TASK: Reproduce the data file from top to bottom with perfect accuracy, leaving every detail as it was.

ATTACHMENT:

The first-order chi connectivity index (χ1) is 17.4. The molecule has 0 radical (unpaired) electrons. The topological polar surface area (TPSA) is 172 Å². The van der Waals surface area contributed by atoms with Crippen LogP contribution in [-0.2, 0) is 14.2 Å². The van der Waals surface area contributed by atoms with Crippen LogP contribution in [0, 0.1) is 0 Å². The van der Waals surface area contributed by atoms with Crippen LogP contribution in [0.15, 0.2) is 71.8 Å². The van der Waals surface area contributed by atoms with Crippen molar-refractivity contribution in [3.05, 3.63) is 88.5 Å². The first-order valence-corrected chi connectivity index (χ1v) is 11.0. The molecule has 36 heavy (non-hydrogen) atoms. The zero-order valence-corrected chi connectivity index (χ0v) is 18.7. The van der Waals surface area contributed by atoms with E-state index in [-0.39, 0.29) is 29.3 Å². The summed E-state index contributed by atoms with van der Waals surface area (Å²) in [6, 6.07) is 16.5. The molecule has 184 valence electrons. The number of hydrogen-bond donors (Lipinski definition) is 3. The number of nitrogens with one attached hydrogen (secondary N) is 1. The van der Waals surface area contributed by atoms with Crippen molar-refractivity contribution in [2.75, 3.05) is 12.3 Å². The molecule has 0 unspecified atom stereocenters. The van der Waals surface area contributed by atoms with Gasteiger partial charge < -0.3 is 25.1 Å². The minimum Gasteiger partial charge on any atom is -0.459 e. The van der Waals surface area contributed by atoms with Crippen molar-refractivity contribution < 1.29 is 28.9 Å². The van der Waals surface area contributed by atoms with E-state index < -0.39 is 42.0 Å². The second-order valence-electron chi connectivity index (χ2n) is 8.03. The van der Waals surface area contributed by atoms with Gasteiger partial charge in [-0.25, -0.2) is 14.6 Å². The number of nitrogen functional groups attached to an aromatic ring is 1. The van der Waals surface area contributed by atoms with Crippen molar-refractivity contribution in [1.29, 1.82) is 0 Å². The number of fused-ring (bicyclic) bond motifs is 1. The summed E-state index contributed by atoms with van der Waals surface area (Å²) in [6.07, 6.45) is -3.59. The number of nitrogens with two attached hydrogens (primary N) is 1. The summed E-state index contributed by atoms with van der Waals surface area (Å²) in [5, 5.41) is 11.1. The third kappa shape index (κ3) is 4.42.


The first-order chi connectivity index (χ1) is 17.4. The molecule has 0 radical (unpaired) electrons. The topological polar surface area (TPSA) is 172 Å². The van der Waals surface area contributed by atoms with Crippen LogP contribution in [-0.2, 0) is 14.2 Å². The van der Waals surface area contributed by atoms with Crippen LogP contribution in [0, 0.1) is 0 Å². The van der Waals surface area contributed by atoms with Crippen LogP contribution in [0.15, 0.2) is 71.8 Å². The van der Waals surface area contributed by atoms with Crippen molar-refractivity contribution in [3.05, 3.63) is 88.5 Å². The first-order valence-corrected chi connectivity index (χ1v) is 11.0. The molecule has 36 heavy (non-hydrogen) atoms. The zero-order valence-corrected chi connectivity index (χ0v) is 18.7. The van der Waals surface area contributed by atoms with E-state index in [-0.39, 0.29) is 29.3 Å². The summed E-state index contributed by atoms with van der Waals surface area (Å²) in [6, 6.07) is 16.5. The molecule has 184 valence electrons. The number of hydrogen-bond donors (Lipinski definition) is 3. The number of nitrogens with one attached hydrogen (secondary N) is 1. The van der Waals surface area contributed by atoms with Crippen molar-refractivity contribution in [2.75, 3.05) is 12.3 Å². The molecule has 0 unspecified atom stereocenters. The van der Waals surface area contributed by atoms with Gasteiger partial charge < -0.3 is 25.1 Å². The minimum Gasteiger partial charge on any atom is -0.459 e. The van der Waals surface area contributed by atoms with Crippen molar-refractivity contribution < 1.29 is 28.9 Å². The van der Waals surface area contributed by atoms with E-state index < -0.39 is 42.0 Å². The second-order valence-electron chi connectivity index (χ2n) is 8.03. The van der Waals surface area contributed by atoms with Gasteiger partial charge in [-0.25, -0.2) is 14.6 Å². The number of nitrogen functional groups attached to an aromatic ring is 1. The van der Waals surface area contributed by atoms with Crippen molar-refractivity contribution in [1.29, 1.82) is 0 Å². The number of fused-ring (bicyclic) bond motifs is 1. The summed E-state index contributed by atoms with van der Waals surface area (Å²) in [6.07, 6.45) is -3.59. The number of nitrogens with two attached hydrogens (primary N) is 1. The summed E-state index contributed by atoms with van der Waals surface area (Å²) in [5, 5.41) is 11.1. The third kappa shape index (κ3) is 4.42.